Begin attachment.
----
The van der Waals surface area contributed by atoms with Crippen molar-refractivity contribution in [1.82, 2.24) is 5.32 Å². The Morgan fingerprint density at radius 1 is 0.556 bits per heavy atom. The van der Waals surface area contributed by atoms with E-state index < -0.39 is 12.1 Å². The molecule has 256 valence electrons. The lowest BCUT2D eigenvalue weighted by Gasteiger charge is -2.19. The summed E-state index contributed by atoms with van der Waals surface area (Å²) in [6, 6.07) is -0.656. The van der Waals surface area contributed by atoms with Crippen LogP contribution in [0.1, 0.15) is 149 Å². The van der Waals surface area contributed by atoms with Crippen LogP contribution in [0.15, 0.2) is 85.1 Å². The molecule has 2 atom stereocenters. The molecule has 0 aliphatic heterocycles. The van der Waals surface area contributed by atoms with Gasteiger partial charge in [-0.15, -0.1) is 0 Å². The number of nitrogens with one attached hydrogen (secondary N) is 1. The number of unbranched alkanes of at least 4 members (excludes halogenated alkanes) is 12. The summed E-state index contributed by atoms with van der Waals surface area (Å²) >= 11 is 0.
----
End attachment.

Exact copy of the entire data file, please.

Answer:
The van der Waals surface area contributed by atoms with Crippen molar-refractivity contribution in [1.82, 2.24) is 5.32 Å². The Morgan fingerprint density at radius 1 is 0.556 bits per heavy atom. The van der Waals surface area contributed by atoms with E-state index < -0.39 is 12.1 Å². The molecule has 256 valence electrons. The lowest BCUT2D eigenvalue weighted by Gasteiger charge is -2.19. The summed E-state index contributed by atoms with van der Waals surface area (Å²) in [6, 6.07) is -0.656. The van der Waals surface area contributed by atoms with Crippen LogP contribution in [0.1, 0.15) is 149 Å². The van der Waals surface area contributed by atoms with Crippen LogP contribution in [0.15, 0.2) is 85.1 Å². The molecule has 2 atom stereocenters. The molecule has 0 aliphatic heterocycles. The van der Waals surface area contributed by atoms with Gasteiger partial charge in [-0.15, -0.1) is 0 Å². The number of nitrogens with one attached hydrogen (secondary N) is 1. The number of unbranched alkanes of at least 4 members (excludes halogenated alkanes) is 12. The summed E-state index contributed by atoms with van der Waals surface area (Å²) >= 11 is 0.